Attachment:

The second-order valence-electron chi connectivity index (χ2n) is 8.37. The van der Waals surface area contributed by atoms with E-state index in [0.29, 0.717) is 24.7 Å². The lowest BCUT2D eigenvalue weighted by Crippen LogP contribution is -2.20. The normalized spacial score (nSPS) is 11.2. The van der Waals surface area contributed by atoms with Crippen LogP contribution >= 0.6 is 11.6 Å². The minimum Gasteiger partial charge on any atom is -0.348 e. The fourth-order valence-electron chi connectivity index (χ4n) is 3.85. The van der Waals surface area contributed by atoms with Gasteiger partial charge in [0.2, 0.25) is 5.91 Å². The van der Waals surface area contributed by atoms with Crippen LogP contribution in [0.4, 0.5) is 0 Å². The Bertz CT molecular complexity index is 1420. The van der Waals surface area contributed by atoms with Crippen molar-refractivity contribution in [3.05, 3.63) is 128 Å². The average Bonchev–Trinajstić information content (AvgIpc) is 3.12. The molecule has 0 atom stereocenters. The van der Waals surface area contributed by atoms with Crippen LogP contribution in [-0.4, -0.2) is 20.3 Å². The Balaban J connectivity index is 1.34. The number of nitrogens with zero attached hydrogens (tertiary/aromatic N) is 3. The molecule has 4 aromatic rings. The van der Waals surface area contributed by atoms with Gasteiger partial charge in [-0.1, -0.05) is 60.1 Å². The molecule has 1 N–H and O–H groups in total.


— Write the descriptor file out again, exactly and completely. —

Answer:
The second-order valence-electron chi connectivity index (χ2n) is 8.37. The van der Waals surface area contributed by atoms with E-state index in [0.29, 0.717) is 24.7 Å². The lowest BCUT2D eigenvalue weighted by Crippen LogP contribution is -2.20. The normalized spacial score (nSPS) is 11.2. The van der Waals surface area contributed by atoms with Crippen LogP contribution >= 0.6 is 11.6 Å². The minimum Gasteiger partial charge on any atom is -0.348 e. The fourth-order valence-electron chi connectivity index (χ4n) is 3.85. The van der Waals surface area contributed by atoms with Gasteiger partial charge in [0.2, 0.25) is 5.91 Å². The van der Waals surface area contributed by atoms with Crippen LogP contribution in [0.4, 0.5) is 0 Å². The Bertz CT molecular complexity index is 1420. The van der Waals surface area contributed by atoms with Crippen molar-refractivity contribution in [3.05, 3.63) is 128 Å². The average Bonchev–Trinajstić information content (AvgIpc) is 3.12. The molecule has 0 atom stereocenters. The van der Waals surface area contributed by atoms with Crippen LogP contribution in [-0.4, -0.2) is 20.3 Å². The Balaban J connectivity index is 1.34. The number of nitrogens with zero attached hydrogens (tertiary/aromatic N) is 3. The molecule has 4 aromatic rings. The van der Waals surface area contributed by atoms with Gasteiger partial charge in [-0.1, -0.05) is 60.1 Å². The molecule has 1 N–H and O–H groups in total.